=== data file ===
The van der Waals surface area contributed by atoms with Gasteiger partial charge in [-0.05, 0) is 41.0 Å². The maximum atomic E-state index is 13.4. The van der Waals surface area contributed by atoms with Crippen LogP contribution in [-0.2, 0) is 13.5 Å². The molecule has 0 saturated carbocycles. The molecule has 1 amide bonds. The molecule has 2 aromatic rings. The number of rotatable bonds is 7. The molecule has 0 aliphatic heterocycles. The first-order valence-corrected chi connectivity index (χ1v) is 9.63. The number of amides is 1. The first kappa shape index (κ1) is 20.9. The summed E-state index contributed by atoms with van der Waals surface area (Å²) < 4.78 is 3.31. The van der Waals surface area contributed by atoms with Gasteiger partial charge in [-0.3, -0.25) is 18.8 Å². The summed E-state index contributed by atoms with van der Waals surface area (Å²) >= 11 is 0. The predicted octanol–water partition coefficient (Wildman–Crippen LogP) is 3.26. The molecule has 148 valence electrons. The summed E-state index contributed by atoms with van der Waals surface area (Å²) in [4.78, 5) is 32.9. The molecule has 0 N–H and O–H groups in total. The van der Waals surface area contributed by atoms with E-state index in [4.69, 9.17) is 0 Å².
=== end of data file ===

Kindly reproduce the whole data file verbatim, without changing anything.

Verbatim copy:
The van der Waals surface area contributed by atoms with Gasteiger partial charge in [-0.05, 0) is 41.0 Å². The maximum atomic E-state index is 13.4. The van der Waals surface area contributed by atoms with Crippen LogP contribution in [-0.2, 0) is 13.5 Å². The molecule has 0 saturated carbocycles. The molecule has 1 amide bonds. The molecule has 2 aromatic rings. The number of rotatable bonds is 7. The molecule has 0 aliphatic heterocycles. The first-order valence-corrected chi connectivity index (χ1v) is 9.63. The number of amides is 1. The first kappa shape index (κ1) is 20.9. The summed E-state index contributed by atoms with van der Waals surface area (Å²) < 4.78 is 3.31. The van der Waals surface area contributed by atoms with Gasteiger partial charge in [-0.3, -0.25) is 18.8 Å². The summed E-state index contributed by atoms with van der Waals surface area (Å²) >= 11 is 0. The predicted octanol–water partition coefficient (Wildman–Crippen LogP) is 3.26. The molecule has 148 valence electrons. The summed E-state index contributed by atoms with van der Waals surface area (Å²) in [4.78, 5) is 32.9. The molecule has 0 N–H and O–H groups in total. The van der Waals surface area contributed by atoms with E-state index in [4.69, 9.17) is 0 Å².